Long time EWZ readers, both of them, may remember Pam Real Thai, a Hell’s Kitchen staple for many years. I spent countless hours at Pam slurping on spicy Kee Mao Noodles and the legendary oxtail soup while staring at the slightly crooked portrait of Pam on the wall. The room, with its wooden furniture was comfortable but not particularly attractive. And there was often a slightly unpleasant smell to match the atmosphere. The menus were decades old, with items crossed out with a pen or stickers. But boy, was the food good.
On my Hell’s Kitchen tours, in front of another legend, Gazala’s Place, I used to talk about one of the underlying rules of eating in the area, especially when it comes to Thai food. The worse the place looked, the better the food, and the more local the clientele. A place featuring attractive chandeliers and wall to wall mirrors, usually also features sweet curries of every rainbow color and mostly tourists. But with the growing young demographic of the area, there’s just so much you can rely on locals. Both Gazala’s and Pam are no more.
Pam’s replacement LumLum (sort of means “yum” – and yes LumLum – Yum Yum is taken) is a stunner in comparison to Pam’s. And its doing its best to debunk the looks theory. While its different in every way, the food, from what I tried so far, is top notch. Instead of the empty room of Pam’s (mainly at lunch time), and the ability to eavesdrop on Broadway executives, its now a packed house of hungry young FOMOs. Which also means forget about lingering here. Expect to finish within an hour, with drooling vultures waiting by the door at peak times.
But its all worth the effort. To open a Thai place in Hell’s Kitchen requires some major Chutzpah. While I still have a soft spot for Pure Thai Cookhouse nearby, I find LumLum the most interesting Thai in Hell’s Kitchen today, and a safer recommendation. Even though I required a second visit to reach this conclusion. LumLum did not only transform the venue, but the neighborhood back to a Thai powerhouse. Here’s the food rundown…
Moo Krob – Fried pork belly. Nice and crispy. Got a bit boring midway, but possibly because I had it solo.
Kra Prow – Thai Basil with minced chicken (choice pf protein). Serviceable classic. A tad on the sweet side which was surprising considering it got two peppers. Their pepper indication should be taken with a grain of pepper.
Steamed fish – Whole fish, whether steamed or fried is one of the specialties here, and this one did not disappoint. Expertly cooked Branzino, with a particularly complementary cilantro lime broth.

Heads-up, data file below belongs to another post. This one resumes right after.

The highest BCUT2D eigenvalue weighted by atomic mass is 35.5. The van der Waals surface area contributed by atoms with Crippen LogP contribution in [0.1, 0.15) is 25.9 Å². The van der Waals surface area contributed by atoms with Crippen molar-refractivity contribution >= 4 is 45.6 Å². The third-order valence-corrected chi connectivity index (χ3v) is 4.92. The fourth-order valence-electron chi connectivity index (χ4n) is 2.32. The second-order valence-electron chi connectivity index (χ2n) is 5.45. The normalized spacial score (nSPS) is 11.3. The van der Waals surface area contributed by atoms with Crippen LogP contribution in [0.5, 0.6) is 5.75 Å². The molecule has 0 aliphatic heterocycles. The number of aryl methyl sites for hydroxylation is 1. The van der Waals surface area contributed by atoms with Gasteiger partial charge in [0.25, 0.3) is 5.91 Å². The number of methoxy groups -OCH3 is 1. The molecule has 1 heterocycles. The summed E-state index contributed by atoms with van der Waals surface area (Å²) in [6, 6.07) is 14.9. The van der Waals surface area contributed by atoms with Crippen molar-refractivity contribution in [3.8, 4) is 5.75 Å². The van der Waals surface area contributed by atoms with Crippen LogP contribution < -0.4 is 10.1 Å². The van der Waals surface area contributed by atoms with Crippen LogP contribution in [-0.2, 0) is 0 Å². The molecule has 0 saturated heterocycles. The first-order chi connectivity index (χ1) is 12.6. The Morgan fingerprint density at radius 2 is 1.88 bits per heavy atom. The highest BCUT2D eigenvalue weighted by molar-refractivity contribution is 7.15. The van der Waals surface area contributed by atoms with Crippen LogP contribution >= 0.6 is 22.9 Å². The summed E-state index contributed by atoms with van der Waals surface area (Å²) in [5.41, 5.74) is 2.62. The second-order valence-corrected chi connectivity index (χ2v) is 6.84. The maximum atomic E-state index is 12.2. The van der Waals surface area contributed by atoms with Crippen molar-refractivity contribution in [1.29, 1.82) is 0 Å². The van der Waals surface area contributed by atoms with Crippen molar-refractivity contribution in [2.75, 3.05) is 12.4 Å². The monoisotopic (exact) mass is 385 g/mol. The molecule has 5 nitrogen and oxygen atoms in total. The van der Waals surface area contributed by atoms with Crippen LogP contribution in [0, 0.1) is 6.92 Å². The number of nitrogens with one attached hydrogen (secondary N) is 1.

Crying Tiger – Possibly the signature here. The steak tasted better than the picture shows, but it was the garlic rice with the crispiness from the shallots, and funky sweetness from the sauce that make this work so well.
Pad Ki Mao – My kryptonite when it comes to Thai food. Not “Thai Spicy” as the chart says, but as spicy as Ki Mao should be, and as flavorful as they come. Although next time I would opt for the seafood option over chicken. You get a choice of Tofu, chicken, beef, mixed seafood, or crab. Leave the crab for…
Nam Ya Poo (turmeric coconut curry with crab and rice noodles on the side) – This was oddly closer to the advertised “Thai Spicy” and had pretty good depth. Dipping the rice noodles in that bowl was food magic. Probably favorite dish here.
Squid ink soup – Didn’t have it but worth noting as its another specialty here. I was mainly concentrating on shareable dishes
Coconut Sticky Rice with Mango – Good for what it is. Not quite as polished as the version at Pure Thai Cookhouse
While the complete makeover made the place much more attractive in and out, LumLum popularity makes it a tad less comfortable than it’s predecessor. The kitchen is like a machine, programmed to get all your dishes out in a timely manner, so you might get them all at the same time. And the table arrangements make for a tight fit. On my second visit, when one of us needed to go to the restroom, we had to draw a plan. Who moves where, and how to avoid bumping into other diners. And in addition to not quite being “Thai Spicy”, its also not quite as “Thai Friendly” as one can expect. But the last time I checked, this is a blog about food. Go!
404 W 49th St (Hell’s Kitchen)
Recommended Dishes: Steamed Fish, Crying Tiger, Pad Ki Mao, Nam Ya Poo